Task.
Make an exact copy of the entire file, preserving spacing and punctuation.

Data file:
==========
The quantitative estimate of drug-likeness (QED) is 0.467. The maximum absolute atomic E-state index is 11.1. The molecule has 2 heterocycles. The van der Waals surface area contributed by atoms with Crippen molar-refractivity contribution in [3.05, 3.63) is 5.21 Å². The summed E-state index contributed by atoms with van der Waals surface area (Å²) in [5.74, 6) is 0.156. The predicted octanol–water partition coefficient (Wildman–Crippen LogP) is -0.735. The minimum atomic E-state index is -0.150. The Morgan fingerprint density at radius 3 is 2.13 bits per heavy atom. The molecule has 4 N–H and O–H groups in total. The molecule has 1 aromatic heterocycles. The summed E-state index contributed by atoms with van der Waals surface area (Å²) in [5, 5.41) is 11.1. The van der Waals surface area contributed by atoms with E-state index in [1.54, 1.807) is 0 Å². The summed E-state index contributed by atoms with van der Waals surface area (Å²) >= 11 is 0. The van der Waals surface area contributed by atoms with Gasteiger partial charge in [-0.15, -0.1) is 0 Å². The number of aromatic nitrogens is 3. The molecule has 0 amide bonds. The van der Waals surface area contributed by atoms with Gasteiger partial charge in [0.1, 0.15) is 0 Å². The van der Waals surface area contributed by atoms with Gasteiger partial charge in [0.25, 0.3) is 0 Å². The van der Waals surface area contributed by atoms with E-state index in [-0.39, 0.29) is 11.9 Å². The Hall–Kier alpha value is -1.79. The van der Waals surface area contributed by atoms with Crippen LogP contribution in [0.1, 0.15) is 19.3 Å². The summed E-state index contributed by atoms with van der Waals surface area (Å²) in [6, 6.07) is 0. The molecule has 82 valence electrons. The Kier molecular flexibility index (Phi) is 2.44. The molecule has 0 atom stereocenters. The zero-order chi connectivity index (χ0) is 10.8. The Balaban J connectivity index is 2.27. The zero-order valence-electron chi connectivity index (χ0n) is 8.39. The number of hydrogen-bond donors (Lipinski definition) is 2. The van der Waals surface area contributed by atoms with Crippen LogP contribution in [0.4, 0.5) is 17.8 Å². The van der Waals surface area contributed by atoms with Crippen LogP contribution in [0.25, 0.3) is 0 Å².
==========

The quantitative estimate of drug-likeness (QED) is 0.467. The maximum absolute atomic E-state index is 11.1. The molecule has 2 heterocycles. The van der Waals surface area contributed by atoms with Crippen molar-refractivity contribution in [3.05, 3.63) is 5.21 Å². The summed E-state index contributed by atoms with van der Waals surface area (Å²) in [5.74, 6) is 0.156. The predicted octanol–water partition coefficient (Wildman–Crippen LogP) is -0.735. The minimum atomic E-state index is -0.150. The Morgan fingerprint density at radius 3 is 2.13 bits per heavy atom. The molecule has 4 N–H and O–H groups in total. The molecule has 1 aromatic heterocycles. The summed E-state index contributed by atoms with van der Waals surface area (Å²) in [5, 5.41) is 11.1. The van der Waals surface area contributed by atoms with E-state index in [1.54, 1.807) is 0 Å². The summed E-state index contributed by atoms with van der Waals surface area (Å²) >= 11 is 0. The van der Waals surface area contributed by atoms with Gasteiger partial charge in [-0.15, -0.1) is 0 Å². The number of aromatic nitrogens is 3. The molecule has 0 amide bonds. The van der Waals surface area contributed by atoms with Gasteiger partial charge in [0.1, 0.15) is 0 Å². The van der Waals surface area contributed by atoms with Gasteiger partial charge in [0.25, 0.3) is 0 Å². The van der Waals surface area contributed by atoms with E-state index in [-0.39, 0.29) is 11.9 Å². The Hall–Kier alpha value is -1.79. The van der Waals surface area contributed by atoms with Crippen LogP contribution in [0.1, 0.15) is 19.3 Å². The summed E-state index contributed by atoms with van der Waals surface area (Å²) in [6, 6.07) is 0. The molecule has 82 valence electrons. The Kier molecular flexibility index (Phi) is 2.44. The molecule has 0 atom stereocenters. The zero-order chi connectivity index (χ0) is 10.8. The Balaban J connectivity index is 2.27. The zero-order valence-electron chi connectivity index (χ0n) is 8.39. The number of hydrogen-bond donors (Lipinski definition) is 2. The van der Waals surface area contributed by atoms with Crippen LogP contribution in [0.4, 0.5) is 17.8 Å². The van der Waals surface area contributed by atoms with Crippen LogP contribution in [0.25, 0.3) is 0 Å².